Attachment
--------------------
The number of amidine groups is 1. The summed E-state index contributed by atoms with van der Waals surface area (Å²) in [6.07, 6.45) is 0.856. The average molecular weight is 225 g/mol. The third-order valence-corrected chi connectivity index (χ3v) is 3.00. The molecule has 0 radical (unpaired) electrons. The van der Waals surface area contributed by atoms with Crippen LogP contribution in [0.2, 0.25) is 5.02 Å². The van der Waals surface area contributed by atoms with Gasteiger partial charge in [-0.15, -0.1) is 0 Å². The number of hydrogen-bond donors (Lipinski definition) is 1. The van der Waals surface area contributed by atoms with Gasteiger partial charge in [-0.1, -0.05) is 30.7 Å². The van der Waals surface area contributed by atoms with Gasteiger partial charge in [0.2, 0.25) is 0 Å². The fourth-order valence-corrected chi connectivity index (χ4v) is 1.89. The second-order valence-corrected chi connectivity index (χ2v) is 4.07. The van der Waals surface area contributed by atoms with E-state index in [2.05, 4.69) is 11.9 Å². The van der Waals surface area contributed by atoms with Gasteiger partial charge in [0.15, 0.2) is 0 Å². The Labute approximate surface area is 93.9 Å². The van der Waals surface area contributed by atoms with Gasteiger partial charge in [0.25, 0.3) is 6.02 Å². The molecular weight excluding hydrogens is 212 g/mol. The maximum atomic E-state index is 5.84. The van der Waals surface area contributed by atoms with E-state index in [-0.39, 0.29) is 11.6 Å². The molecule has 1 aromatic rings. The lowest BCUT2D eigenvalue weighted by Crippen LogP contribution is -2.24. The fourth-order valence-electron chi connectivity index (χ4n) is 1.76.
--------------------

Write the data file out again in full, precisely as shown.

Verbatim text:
The number of amidine groups is 1. The summed E-state index contributed by atoms with van der Waals surface area (Å²) in [6.07, 6.45) is 0.856. The average molecular weight is 225 g/mol. The third-order valence-corrected chi connectivity index (χ3v) is 3.00. The molecule has 0 radical (unpaired) electrons. The van der Waals surface area contributed by atoms with Crippen LogP contribution in [0.2, 0.25) is 5.02 Å². The van der Waals surface area contributed by atoms with Gasteiger partial charge in [-0.15, -0.1) is 0 Å². The number of hydrogen-bond donors (Lipinski definition) is 1. The van der Waals surface area contributed by atoms with Gasteiger partial charge in [-0.1, -0.05) is 30.7 Å². The van der Waals surface area contributed by atoms with Gasteiger partial charge in [0.2, 0.25) is 0 Å². The fourth-order valence-corrected chi connectivity index (χ4v) is 1.89. The second-order valence-corrected chi connectivity index (χ2v) is 4.07. The van der Waals surface area contributed by atoms with E-state index in [2.05, 4.69) is 11.9 Å². The van der Waals surface area contributed by atoms with Gasteiger partial charge in [0.15, 0.2) is 0 Å². The Labute approximate surface area is 93.9 Å². The van der Waals surface area contributed by atoms with Gasteiger partial charge in [0.25, 0.3) is 6.02 Å². The molecular weight excluding hydrogens is 212 g/mol. The maximum atomic E-state index is 5.84. The van der Waals surface area contributed by atoms with E-state index in [-0.39, 0.29) is 11.6 Å². The molecule has 1 aromatic rings. The lowest BCUT2D eigenvalue weighted by Crippen LogP contribution is -2.24. The fourth-order valence-electron chi connectivity index (χ4n) is 1.76.